The Market Perception of Corporate Claims
This paper examines the economic substance of a broad range of securities by investigating their association with systematic risk and prices. The analysis is motivated by continuing security innovation and its impact on hybrid security reporting. Based on a sample of 2,617 firms that reported minority interests or preferred stock during 1993–1997, the results indicate that redeemable preferred securities (including trust preferred stock) are not viewed by the market as either debt or equity, suggesting dichotomous security classification may lack representational faithfulness. Inconsistent with their treatment in the financial statements, non-redeemable preferred stock and minority interests are viewed as debt-like and equity-like respectively. Additional analyses document that the systematic risk and pricing results vary based on firm size, performance, and bond rating.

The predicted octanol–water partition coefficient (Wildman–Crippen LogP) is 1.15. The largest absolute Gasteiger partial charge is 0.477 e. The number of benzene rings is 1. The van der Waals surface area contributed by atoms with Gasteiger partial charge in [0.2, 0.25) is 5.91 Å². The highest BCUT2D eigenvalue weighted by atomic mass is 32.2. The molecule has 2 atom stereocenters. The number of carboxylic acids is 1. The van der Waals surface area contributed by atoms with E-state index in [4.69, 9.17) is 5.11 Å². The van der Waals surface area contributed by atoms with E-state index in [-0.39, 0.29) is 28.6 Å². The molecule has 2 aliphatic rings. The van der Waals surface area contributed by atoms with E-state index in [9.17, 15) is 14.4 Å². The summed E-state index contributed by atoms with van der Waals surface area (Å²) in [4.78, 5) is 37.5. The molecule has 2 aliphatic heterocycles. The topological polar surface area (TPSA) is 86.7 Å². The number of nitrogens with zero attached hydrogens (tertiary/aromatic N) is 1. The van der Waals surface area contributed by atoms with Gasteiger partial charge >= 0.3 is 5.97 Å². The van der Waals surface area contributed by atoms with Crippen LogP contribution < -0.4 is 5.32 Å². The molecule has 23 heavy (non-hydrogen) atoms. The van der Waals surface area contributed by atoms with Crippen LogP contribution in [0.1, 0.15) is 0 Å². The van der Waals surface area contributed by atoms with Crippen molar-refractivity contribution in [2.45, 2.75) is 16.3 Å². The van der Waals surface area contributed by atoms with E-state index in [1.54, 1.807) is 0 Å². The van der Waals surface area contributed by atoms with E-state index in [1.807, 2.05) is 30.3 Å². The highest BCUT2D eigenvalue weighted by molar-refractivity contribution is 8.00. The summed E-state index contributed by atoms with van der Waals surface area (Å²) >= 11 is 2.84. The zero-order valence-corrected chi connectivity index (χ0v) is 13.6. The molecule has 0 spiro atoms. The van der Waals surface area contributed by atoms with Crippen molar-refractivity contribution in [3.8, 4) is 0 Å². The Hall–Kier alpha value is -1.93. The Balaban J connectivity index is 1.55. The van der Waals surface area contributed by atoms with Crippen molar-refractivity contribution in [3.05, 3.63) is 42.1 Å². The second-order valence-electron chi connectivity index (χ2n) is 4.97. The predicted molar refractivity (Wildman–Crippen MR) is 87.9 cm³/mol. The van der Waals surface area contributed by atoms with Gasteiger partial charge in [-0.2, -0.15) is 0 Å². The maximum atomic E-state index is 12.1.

Accounting | Corporate Finance
Corporate Governance, Auditing and Risk Management
Research in Accounting Regulation
CHENG, Qiang; Frischmann, Peter; and Warfield, Terry.
The Market Perception of Corporate Claims. (2003). Research in Accounting Regulation. 16, 3-28. Research Collection School Of Accountancy.
Available at: http://ink.library.smu.edu.sg/soa_research/832